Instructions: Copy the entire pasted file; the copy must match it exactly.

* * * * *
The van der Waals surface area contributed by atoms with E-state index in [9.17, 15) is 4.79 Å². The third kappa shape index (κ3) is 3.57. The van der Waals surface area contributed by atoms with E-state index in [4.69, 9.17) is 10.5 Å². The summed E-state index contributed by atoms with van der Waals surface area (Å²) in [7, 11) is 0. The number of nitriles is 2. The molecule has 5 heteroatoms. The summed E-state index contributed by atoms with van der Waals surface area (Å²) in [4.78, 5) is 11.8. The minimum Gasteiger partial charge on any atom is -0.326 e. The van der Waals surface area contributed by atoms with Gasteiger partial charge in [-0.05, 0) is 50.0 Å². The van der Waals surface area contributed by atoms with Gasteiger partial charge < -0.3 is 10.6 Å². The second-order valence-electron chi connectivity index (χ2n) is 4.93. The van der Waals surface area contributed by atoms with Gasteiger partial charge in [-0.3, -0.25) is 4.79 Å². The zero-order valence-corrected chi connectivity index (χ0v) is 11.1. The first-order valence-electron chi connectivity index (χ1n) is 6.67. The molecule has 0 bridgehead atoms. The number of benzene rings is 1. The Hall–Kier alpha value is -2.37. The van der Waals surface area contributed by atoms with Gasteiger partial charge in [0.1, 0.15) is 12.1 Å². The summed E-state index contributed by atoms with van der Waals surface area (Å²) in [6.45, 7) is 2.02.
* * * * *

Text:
The van der Waals surface area contributed by atoms with E-state index in [9.17, 15) is 4.79 Å². The third kappa shape index (κ3) is 3.57. The van der Waals surface area contributed by atoms with E-state index in [4.69, 9.17) is 10.5 Å². The summed E-state index contributed by atoms with van der Waals surface area (Å²) in [7, 11) is 0. The number of nitriles is 2. The molecule has 5 heteroatoms. The summed E-state index contributed by atoms with van der Waals surface area (Å²) in [4.78, 5) is 11.8. The minimum Gasteiger partial charge on any atom is -0.326 e. The van der Waals surface area contributed by atoms with Gasteiger partial charge in [-0.05, 0) is 50.0 Å². The van der Waals surface area contributed by atoms with Gasteiger partial charge < -0.3 is 10.6 Å². The second-order valence-electron chi connectivity index (χ2n) is 4.93. The van der Waals surface area contributed by atoms with Gasteiger partial charge in [-0.3, -0.25) is 4.79 Å². The zero-order valence-corrected chi connectivity index (χ0v) is 11.1. The first-order valence-electron chi connectivity index (χ1n) is 6.67. The molecule has 0 bridgehead atoms. The number of benzene rings is 1. The Hall–Kier alpha value is -2.37. The van der Waals surface area contributed by atoms with Gasteiger partial charge in [0.1, 0.15) is 12.1 Å². The summed E-state index contributed by atoms with van der Waals surface area (Å²) in [6.45, 7) is 2.02.